Background Anopheles arabiensis is a member of An. gambiae complex and a main malaria vector in Sudan. There is no sufficient An. arabiensis population genetic data available an understanding of vector population structure and genetics are important to the malaria vector control programs. The objective of this investigation is to study the population structure, gene flow and isolation by distance among An. arabiensis for developing control strategies
Methods Mosquitoes were collected from six sites in Sudan using pyrethrum spray catch of indoor resting mosquitoes. Anopheline mosquitos were identified morphologically and based on species specific nucleotide sequences in the ribosomal DNA intergenic spacers (IGS). Seven microsatellite loci published An. gambiae primers were used to amplify the DNA of An. arabiensis samples.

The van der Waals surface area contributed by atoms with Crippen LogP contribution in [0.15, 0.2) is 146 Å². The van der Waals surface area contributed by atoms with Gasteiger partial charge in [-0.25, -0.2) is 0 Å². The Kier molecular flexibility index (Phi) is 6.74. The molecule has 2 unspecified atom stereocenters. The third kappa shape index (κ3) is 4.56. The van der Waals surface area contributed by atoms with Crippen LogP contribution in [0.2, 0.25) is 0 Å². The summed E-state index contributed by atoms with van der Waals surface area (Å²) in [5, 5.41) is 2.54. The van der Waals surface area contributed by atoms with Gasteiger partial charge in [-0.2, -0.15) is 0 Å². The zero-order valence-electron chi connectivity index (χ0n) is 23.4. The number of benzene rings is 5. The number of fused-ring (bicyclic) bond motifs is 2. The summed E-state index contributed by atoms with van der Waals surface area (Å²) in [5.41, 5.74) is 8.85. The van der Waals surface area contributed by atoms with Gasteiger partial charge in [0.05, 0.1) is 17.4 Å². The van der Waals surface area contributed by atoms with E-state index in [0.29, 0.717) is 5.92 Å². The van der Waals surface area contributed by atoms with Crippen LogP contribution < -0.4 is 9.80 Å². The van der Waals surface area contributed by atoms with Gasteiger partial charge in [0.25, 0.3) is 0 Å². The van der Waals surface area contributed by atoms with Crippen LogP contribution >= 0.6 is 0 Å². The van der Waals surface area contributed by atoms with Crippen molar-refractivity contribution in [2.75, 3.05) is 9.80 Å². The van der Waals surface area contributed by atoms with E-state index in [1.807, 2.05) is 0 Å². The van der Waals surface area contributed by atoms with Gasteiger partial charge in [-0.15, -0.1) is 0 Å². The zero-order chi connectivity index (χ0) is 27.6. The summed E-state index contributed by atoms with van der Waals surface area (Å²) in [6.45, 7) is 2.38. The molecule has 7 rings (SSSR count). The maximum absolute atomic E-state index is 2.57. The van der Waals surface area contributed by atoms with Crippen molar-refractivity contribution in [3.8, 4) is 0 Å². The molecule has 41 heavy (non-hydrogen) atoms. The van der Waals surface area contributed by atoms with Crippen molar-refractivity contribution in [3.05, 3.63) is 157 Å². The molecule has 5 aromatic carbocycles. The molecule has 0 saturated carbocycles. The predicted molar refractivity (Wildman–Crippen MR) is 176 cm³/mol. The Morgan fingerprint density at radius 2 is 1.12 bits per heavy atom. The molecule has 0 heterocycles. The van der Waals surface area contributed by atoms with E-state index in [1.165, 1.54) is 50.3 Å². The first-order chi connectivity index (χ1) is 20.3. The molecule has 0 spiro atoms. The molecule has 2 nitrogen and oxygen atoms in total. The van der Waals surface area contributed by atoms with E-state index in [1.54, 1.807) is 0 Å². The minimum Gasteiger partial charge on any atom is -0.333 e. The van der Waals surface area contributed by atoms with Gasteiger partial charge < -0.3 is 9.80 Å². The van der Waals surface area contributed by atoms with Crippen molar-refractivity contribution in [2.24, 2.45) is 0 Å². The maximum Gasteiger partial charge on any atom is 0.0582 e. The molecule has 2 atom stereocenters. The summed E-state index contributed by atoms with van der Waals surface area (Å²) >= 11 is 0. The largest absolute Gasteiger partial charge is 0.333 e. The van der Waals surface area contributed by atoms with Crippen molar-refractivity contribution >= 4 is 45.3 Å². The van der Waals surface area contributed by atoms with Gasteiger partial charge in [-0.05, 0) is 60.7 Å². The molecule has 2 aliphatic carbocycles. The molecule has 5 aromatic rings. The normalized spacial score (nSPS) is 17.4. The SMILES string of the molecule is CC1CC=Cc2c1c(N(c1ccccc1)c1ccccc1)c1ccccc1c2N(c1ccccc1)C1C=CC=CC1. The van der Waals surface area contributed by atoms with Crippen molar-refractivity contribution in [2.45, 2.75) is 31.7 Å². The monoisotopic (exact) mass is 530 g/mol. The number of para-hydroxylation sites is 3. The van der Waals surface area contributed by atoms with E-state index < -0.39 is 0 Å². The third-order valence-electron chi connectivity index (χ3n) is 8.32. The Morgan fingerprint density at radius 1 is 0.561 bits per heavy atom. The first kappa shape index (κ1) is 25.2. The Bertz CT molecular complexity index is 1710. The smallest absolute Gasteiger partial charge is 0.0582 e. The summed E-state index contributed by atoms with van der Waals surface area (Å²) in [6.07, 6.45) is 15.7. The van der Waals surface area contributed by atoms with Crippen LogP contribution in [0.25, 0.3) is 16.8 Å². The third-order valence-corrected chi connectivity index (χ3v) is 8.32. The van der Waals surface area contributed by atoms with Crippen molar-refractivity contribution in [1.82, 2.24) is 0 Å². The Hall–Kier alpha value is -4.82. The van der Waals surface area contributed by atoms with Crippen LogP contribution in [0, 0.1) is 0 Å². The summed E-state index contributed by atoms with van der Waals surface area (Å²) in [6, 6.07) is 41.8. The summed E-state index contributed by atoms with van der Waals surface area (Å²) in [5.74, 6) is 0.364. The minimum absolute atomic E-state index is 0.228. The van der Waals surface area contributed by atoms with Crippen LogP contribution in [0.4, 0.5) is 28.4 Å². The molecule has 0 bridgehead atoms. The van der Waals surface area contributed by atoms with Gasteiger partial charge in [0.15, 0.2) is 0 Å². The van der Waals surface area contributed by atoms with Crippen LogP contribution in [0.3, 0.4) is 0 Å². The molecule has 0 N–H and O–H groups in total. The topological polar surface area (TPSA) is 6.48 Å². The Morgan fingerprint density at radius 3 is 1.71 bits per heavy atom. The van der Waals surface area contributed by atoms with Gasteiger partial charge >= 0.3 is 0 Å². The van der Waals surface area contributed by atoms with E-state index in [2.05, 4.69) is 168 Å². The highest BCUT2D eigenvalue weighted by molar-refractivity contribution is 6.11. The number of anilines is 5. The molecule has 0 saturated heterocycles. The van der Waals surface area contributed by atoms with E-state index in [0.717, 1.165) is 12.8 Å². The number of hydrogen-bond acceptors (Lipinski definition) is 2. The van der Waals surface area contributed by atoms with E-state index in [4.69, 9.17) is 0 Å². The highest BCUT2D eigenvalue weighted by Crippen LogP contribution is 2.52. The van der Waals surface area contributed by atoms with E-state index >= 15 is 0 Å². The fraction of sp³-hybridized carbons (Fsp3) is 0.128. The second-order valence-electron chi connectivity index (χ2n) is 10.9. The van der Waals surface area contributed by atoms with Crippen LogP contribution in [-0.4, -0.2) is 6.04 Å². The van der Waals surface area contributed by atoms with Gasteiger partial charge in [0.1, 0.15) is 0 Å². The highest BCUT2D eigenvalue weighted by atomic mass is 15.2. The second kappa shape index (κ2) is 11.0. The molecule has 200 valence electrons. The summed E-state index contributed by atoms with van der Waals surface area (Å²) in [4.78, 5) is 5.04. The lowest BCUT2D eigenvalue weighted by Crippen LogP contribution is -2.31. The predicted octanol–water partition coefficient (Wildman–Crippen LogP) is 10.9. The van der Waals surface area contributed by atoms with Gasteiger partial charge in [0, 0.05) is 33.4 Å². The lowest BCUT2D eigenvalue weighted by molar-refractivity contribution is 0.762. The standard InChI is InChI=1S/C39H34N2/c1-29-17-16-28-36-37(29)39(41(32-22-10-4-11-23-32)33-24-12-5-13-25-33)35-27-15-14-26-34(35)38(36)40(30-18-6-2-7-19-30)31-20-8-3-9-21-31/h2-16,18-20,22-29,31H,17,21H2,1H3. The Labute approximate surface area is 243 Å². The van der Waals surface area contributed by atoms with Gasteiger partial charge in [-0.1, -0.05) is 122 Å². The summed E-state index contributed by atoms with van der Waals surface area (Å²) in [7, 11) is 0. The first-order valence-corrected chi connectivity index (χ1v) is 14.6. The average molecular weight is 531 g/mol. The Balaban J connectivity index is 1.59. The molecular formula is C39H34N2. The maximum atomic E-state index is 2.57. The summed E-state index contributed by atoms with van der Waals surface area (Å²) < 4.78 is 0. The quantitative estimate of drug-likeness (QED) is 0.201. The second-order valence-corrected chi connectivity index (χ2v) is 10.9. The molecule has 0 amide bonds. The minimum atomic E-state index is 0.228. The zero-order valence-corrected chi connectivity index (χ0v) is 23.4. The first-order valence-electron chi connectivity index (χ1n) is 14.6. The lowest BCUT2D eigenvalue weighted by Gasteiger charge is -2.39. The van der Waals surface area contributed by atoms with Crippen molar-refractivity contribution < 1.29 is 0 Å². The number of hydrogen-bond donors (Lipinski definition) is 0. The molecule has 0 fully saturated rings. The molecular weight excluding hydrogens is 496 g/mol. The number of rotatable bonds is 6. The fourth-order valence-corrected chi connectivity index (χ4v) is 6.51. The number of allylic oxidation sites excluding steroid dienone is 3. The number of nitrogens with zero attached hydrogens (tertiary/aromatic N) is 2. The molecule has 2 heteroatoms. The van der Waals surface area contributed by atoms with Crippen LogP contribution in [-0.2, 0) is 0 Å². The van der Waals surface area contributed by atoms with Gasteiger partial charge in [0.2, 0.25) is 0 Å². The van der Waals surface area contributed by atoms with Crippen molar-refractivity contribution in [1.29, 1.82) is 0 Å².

Results PCR confirmed that An. arabiensis was the main malaria vector found in the six localities. Of the seven microsatellite loci utilized, six were found to be highly polymorphic across populations, with high allelic richness and heterozygosity with the remaining one being monomorphic. Deviation from Hardy-Weinberg expectations were found in 21 out of 42 tests in the six populations due to heterozygotes deficiency. Bayesian clustering analysis revealed two gene pools, grouping samples into two population clusters; one includes four and the other includes two populations. The genetic distances between pairs of populations ranged from 0.06 to 0.24. Significant F ST was observed between all An. arabiensis populations . Kr population indicated high genetic differentiation (F ST ranged from 0.17 to 0.24). High gene flow (Nm= 1.6–8.2) was detected between clusters. There was evidence of a bottleneck event in the Hj population. No isolation by distance pattern was detected among populations.
Conclusions This study revealed low levels of population differentiation with high gene flow among six An. arabiensis populations in Sudan.